• Richard Brown

Land of the free

Updated: Aug 19


WHEN I WORKED IN A MALL IN CALIFORNIA DURING MY UNIVERSITY HOLIDAYS MANY YEARS AGO, I HAD TO MAKE SALES, OR GET THE SACK

With sweaty palms clutching a ream of soggy pamphlets, and my boss watching me like a hawk, I approached my 27th target for the morning. I wasn’t going to let this one pass without at least handing him a pamphlet. I strode into the middle of the mall’s hallway and right into the target’s path, squaring off with the shopper as though I was about to draw a six-shooter.

‘Good morning, sir! How are you today? Can I interest you in some of our fabulous sheepskin products? We’ve got UGG boots, slippers, steering-wheel covers … maybe you’d be interested in a pair of these lovely moccasins?’ I fired off a nervous volley before the man could get in so much as a ‘no thanks’.

The big, burly man in his tent-like T-shirt peered suspiciously from under his Raiders cap, frowning deeply and crinkling his nose as though he had smelt something foreign.

‘Man, I straight up ain’t understand one word you just said,’ the man said. ‘Was that suppo’ ta’ be English?’

‘Yes, sir. My accent probably sounds a bit strange. I’m from South Africa.’

‘Africa? God damn, boy!’ the man exclaimed. ‘Tell you what, you’re pretty white for an African. But pretty fly for a white guy! Am I right?’ The man then took a minute to laugh at his own joke, high-fiving his companion, who was sporting an identical Raiders cap, but at an angle.

‘So, how about these moccasins, sir? I bet they’d look pretty fly on you,’ I ventured, only to be rewarded with another belly laugh, which lasted for at least another minute.

‘I ain’t buying no moccasins, man. I will give you a tip, though,’ he said, leaning in conspiratorially. ‘This is Oakland, man,’ he said into my ear. ‘People ain’t gon’ understand a word you say if you talk in that whack accent. Speak American and you might make a sale or two!’

I'm no salesman. My mother always said I could be anything, but she lied. I had been working at the sheepskin kiosk for a few days, and had yet to make a sale. My boss had already threatened to send me packing if I didn’t start performing soon, and I desperately needed a job to afford my pricey digs in downtown San Francisco.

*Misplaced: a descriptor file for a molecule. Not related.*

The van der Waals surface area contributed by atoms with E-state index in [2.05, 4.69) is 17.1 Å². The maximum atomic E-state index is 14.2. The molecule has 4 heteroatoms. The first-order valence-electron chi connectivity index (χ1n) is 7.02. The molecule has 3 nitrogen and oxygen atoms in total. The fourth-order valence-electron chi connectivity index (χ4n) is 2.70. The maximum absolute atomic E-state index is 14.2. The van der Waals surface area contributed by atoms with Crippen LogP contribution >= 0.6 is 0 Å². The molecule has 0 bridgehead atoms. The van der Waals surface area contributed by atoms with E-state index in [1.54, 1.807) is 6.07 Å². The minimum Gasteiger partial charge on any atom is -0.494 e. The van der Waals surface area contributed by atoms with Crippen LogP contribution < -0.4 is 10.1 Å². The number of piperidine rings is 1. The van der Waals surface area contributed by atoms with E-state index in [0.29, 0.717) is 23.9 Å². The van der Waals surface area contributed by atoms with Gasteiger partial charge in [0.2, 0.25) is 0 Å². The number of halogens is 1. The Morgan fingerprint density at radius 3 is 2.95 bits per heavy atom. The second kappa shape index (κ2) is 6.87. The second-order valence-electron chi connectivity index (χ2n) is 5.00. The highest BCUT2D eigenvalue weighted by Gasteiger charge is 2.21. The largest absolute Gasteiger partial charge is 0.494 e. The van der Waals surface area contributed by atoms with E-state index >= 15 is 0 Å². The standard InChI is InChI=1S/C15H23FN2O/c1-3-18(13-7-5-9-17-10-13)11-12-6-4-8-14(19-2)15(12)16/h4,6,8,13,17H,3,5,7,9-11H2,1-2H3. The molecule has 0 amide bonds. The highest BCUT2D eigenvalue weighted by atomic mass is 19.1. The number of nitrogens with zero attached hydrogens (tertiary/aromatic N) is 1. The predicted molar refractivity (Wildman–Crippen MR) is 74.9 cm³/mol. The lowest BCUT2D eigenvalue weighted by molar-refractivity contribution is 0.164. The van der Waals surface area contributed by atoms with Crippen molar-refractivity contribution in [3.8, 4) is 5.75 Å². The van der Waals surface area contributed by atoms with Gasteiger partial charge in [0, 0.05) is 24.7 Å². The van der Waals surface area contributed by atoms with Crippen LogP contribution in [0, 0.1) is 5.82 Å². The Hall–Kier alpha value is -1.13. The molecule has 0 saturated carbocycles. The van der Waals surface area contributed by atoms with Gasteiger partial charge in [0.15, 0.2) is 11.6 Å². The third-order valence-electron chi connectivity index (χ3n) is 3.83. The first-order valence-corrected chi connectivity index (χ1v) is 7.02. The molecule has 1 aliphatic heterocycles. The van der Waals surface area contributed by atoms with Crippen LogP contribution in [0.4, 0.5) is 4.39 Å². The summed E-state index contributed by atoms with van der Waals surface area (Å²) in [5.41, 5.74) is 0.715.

The company’s staff rotated, so that I worked at a different kiosk at a different mall every day, and this one happened to be in Oakland – a rather poor city in the San Fran Bay Area, whose residents were unlikely to shell out $60 on a pair of wool slippers anyway. But this was last-chance saloon, and I was determined to take the Raiders fan’s advice and roll out my best American accent.

With a winning smile and all the charm I could muster, I walked back into the middle of the hallway. ‘Hey! Good morning, miss. May I just say that you look lovely in that dress. Do you know what would complement it perfectly? These beautiful UGGs. Plus, it’s like walking on a woolly cloud. Try it!’ I said in an American accent so convincing that I surprised myself. I was down on one knee, proffering the godforsaken UGG boot to the young woman like a trophy, waiting with bated breath for a ‘yes’.

Silence followed, and then, spoken like an angel: ‘Ah’ight! Why not, right?’

She ended up buying the UGGs, and a pair of slippers, and my employment was secured for a few days yet. All thanks to the big, burly Raiders fan who had so kindly imparted his wisdom.

I learnt a lesson that day. When you’re travelling solo, you can be whoever you want. Just changing my accent had somehow transformed me from a bumbling idiot who had no hope of ever making a sale, to a smooth-talking American charmer who had sales commission and tips coming out of his ears by the end of the summer.

Travel brings the freedom of the open road and the freedom to explore new destinations, but also the freedom to don whatever guise you please and to express yourself in all sorts of new and exciting ways.


Foreshore, Cape Town

Western Cape

8001

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